MOSS 2007 & WSS
Code (packaged in .wsp files) is supposed to run in full trust mode on the server
SharePoint 2010 & SharePoint Foundation 2010
code (packaged in .wsp files) can run on the server in full trust mode, on the server in partial trust mode (sandbox , uploaded by a site collection administrator), or in the client. The main benefits of the sandbox code was that the code couldn’t screw up the farm and therefore was interesting in hosted scenarios where the farm is shared across multiple clients (tenants); the problem was the server side api provided through the sandbox was limited and the architecture was not very scalable & reliable.
Code (packaged in .wsp files)can run on the server in full trust mode, on the server in partial trust mode (sandbox), on the client, or on the client hosted on a non SharePoint Server (like Azure, Apache,…) (and packaged as .app file); the new application model is called the App Model and is “very” client side oriented (CSOM, REST/OData).
Apps can be hosted in SharePoint (“SharePoint hosted apps”), in Azure (“Azure hosted apps”) or in other platforms (“developer hosted apps”).
In the case of “Azure hosted app”, a SQL Azure database and an Azure hosted web site can automatically be provided and used by the app during its deployment. Of course the app will still take advantage of what SharePoint 2013 provides : a wide variety of features—such as Search, workflow, social networking, taxonomy, user profiles, and Business Connectivity Services (BCS).To take advantage of SharePoint features the app must communicate with SharePoint via CSOM (Client Side Object Model) or OData (Rest API) and will be granted permission via OAuth2.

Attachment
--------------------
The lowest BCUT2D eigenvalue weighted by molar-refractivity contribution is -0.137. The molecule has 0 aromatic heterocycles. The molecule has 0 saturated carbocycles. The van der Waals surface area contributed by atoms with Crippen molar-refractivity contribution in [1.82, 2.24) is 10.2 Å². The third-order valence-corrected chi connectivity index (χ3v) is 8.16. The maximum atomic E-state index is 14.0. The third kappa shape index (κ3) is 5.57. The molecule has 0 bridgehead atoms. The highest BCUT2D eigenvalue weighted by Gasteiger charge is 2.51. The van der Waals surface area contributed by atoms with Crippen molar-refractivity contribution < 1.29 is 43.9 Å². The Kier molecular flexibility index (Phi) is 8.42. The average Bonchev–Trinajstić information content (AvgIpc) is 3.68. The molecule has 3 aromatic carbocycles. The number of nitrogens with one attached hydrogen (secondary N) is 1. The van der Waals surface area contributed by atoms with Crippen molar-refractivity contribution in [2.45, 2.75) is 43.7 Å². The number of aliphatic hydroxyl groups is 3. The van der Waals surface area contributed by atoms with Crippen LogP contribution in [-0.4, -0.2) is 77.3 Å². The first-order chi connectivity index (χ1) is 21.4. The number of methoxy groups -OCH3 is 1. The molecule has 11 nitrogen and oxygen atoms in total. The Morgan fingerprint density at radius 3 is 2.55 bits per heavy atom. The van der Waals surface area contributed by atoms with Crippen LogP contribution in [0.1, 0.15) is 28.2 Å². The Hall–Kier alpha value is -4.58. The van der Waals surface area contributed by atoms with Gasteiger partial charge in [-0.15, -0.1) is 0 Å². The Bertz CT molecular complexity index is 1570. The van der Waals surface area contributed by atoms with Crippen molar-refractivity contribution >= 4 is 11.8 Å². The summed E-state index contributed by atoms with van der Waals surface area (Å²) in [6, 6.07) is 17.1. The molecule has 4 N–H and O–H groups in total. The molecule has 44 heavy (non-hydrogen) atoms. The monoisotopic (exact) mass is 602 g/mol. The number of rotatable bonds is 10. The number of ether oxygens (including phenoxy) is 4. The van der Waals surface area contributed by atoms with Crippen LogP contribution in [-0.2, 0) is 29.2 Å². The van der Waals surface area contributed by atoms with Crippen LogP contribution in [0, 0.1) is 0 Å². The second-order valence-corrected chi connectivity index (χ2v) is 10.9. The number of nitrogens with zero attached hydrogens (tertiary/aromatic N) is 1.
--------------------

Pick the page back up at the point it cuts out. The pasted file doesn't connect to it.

Basically apps are decoupled from SharePoint and therefore will never run in the context of SharePoint Server, but they will run in the context of the browser or in the context of the hosted platform (could be LAMP,…).
What is also interesting and new is that SharePoint apps can run in the context of Office 2013 Rich Clients.
The good practice will be to privilege the new more flexible App Model by default; the sandbox is still supported but not recommended anymore. Don’t forget the good old server-side model however (but I believe that you can forget the sandbox).
Apps can be centralized in a Corporate or a Public marketplace.
Since SharePoint apps don’t run on the same machine as SharePoint, I believe that upgrading to future releases of SharePoint will be much easier if most customizations are based on the new app model.
several things that SharePoint apps cannot do :
- SharePoint apps cannot call SharePoint server side code
- SharePoint apps cannot access SharePoint components that are not on the same site
- SharePoint apps cannot include anything that cannot be included in a sandbox solution
- a SharePoint app cannot de dependent (or communicate with) on another SharePoint app